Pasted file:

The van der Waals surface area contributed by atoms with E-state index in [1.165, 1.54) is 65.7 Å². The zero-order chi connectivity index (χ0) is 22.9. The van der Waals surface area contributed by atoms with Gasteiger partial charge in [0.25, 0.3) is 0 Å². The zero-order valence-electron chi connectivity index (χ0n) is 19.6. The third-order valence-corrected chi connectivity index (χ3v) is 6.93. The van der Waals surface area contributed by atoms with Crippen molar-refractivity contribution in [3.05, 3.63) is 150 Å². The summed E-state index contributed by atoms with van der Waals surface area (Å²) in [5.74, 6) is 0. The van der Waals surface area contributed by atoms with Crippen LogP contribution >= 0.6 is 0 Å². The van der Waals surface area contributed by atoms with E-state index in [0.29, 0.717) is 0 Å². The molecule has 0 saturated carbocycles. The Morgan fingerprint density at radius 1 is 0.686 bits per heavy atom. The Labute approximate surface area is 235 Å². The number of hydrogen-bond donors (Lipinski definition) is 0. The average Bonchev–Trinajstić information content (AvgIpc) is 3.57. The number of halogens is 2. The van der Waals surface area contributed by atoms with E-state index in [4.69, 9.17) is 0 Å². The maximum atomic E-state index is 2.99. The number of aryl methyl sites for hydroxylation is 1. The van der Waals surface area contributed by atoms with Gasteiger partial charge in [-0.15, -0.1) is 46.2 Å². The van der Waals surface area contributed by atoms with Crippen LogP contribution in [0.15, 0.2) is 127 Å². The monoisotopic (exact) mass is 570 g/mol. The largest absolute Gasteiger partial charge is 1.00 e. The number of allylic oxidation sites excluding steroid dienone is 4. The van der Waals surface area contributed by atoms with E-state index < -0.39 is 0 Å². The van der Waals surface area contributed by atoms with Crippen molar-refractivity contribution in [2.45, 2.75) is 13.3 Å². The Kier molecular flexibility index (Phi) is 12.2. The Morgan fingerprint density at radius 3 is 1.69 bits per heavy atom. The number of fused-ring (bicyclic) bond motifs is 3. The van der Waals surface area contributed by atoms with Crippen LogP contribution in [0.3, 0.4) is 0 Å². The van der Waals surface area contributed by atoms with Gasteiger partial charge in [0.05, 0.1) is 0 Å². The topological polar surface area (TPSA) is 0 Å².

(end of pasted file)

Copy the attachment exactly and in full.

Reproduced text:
The van der Waals surface area contributed by atoms with E-state index in [1.165, 1.54) is 65.7 Å². The zero-order chi connectivity index (χ0) is 22.9. The van der Waals surface area contributed by atoms with Gasteiger partial charge in [0.25, 0.3) is 0 Å². The zero-order valence-electron chi connectivity index (χ0n) is 19.6. The third-order valence-corrected chi connectivity index (χ3v) is 6.93. The van der Waals surface area contributed by atoms with Crippen molar-refractivity contribution in [3.05, 3.63) is 150 Å². The summed E-state index contributed by atoms with van der Waals surface area (Å²) in [5.74, 6) is 0. The van der Waals surface area contributed by atoms with Crippen LogP contribution >= 0.6 is 0 Å². The van der Waals surface area contributed by atoms with E-state index in [0.29, 0.717) is 0 Å². The molecule has 0 saturated carbocycles. The Morgan fingerprint density at radius 1 is 0.686 bits per heavy atom. The Labute approximate surface area is 235 Å². The number of hydrogen-bond donors (Lipinski definition) is 0. The average Bonchev–Trinajstić information content (AvgIpc) is 3.57. The number of halogens is 2. The van der Waals surface area contributed by atoms with E-state index in [4.69, 9.17) is 0 Å². The maximum atomic E-state index is 2.99. The number of aryl methyl sites for hydroxylation is 1. The van der Waals surface area contributed by atoms with Gasteiger partial charge in [-0.15, -0.1) is 46.2 Å². The van der Waals surface area contributed by atoms with Crippen LogP contribution in [0.15, 0.2) is 127 Å². The monoisotopic (exact) mass is 570 g/mol. The largest absolute Gasteiger partial charge is 1.00 e. The number of allylic oxidation sites excluding steroid dienone is 4. The van der Waals surface area contributed by atoms with E-state index < -0.39 is 0 Å². The van der Waals surface area contributed by atoms with Crippen molar-refractivity contribution in [2.45, 2.75) is 13.3 Å². The Kier molecular flexibility index (Phi) is 12.2. The Morgan fingerprint density at radius 3 is 1.69 bits per heavy atom. The number of fused-ring (bicyclic) bond motifs is 3. The van der Waals surface area contributed by atoms with Crippen LogP contribution in [0.3, 0.4) is 0 Å². The van der Waals surface area contributed by atoms with Gasteiger partial charge in [0.05, 0.1) is 0 Å². The topological polar surface area (TPSA) is 0 Å².